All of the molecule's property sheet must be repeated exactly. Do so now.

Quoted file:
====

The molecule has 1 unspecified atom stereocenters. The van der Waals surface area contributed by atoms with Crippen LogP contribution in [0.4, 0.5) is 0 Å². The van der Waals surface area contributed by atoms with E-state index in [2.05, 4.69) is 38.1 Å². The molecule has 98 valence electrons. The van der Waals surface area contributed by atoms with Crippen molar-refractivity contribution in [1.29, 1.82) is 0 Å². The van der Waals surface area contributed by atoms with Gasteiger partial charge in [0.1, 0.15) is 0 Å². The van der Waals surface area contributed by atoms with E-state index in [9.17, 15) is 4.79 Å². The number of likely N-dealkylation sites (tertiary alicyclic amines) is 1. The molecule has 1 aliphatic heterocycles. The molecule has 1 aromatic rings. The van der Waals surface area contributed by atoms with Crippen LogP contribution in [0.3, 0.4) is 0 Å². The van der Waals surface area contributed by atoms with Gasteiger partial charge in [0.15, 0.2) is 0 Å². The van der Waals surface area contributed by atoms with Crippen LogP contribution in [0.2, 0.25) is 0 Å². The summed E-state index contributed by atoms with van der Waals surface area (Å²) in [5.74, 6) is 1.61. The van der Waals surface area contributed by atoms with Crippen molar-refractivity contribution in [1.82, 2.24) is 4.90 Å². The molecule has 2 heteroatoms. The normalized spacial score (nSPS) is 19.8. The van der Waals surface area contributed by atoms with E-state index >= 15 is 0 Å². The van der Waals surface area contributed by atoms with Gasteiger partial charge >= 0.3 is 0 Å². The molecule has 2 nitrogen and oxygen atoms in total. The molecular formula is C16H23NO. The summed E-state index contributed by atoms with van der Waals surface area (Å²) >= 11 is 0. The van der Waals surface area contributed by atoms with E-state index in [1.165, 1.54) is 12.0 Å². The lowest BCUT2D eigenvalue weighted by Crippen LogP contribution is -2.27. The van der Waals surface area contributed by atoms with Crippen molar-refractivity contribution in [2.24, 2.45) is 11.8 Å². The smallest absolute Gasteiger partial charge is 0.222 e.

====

The molecule has 1 unspecified atom stereocenters. The van der Waals surface area contributed by atoms with Crippen LogP contribution in [0.4, 0.5) is 0 Å². The van der Waals surface area contributed by atoms with E-state index in [2.05, 4.69) is 38.1 Å². The molecule has 98 valence electrons. The van der Waals surface area contributed by atoms with Crippen molar-refractivity contribution in [1.29, 1.82) is 0 Å². The van der Waals surface area contributed by atoms with Gasteiger partial charge in [0.1, 0.15) is 0 Å². The van der Waals surface area contributed by atoms with E-state index in [9.17, 15) is 4.79 Å². The number of likely N-dealkylation sites (tertiary alicyclic amines) is 1. The molecule has 1 aliphatic heterocycles. The molecule has 1 aromatic rings. The van der Waals surface area contributed by atoms with Crippen LogP contribution in [0.3, 0.4) is 0 Å². The van der Waals surface area contributed by atoms with Gasteiger partial charge in [0.15, 0.2) is 0 Å². The van der Waals surface area contributed by atoms with Crippen LogP contribution in [0.2, 0.25) is 0 Å². The summed E-state index contributed by atoms with van der Waals surface area (Å²) in [5.74, 6) is 1.61. The van der Waals surface area contributed by atoms with Crippen molar-refractivity contribution in [1.82, 2.24) is 4.90 Å². The molecule has 2 heteroatoms. The normalized spacial score (nSPS) is 19.8. The van der Waals surface area contributed by atoms with E-state index >= 15 is 0 Å². The van der Waals surface area contributed by atoms with Gasteiger partial charge >= 0.3 is 0 Å². The molecule has 2 nitrogen and oxygen atoms in total. The molecular formula is C16H23NO. The summed E-state index contributed by atoms with van der Waals surface area (Å²) >= 11 is 0. The van der Waals surface area contributed by atoms with E-state index in [1.165, 1.54) is 12.0 Å². The lowest BCUT2D eigenvalue weighted by Crippen LogP contribution is -2.27. The van der Waals surface area contributed by atoms with Crippen molar-refractivity contribution in [2.24, 2.45) is 11.8 Å². The smallest absolute Gasteiger partial charge is 0.222 e.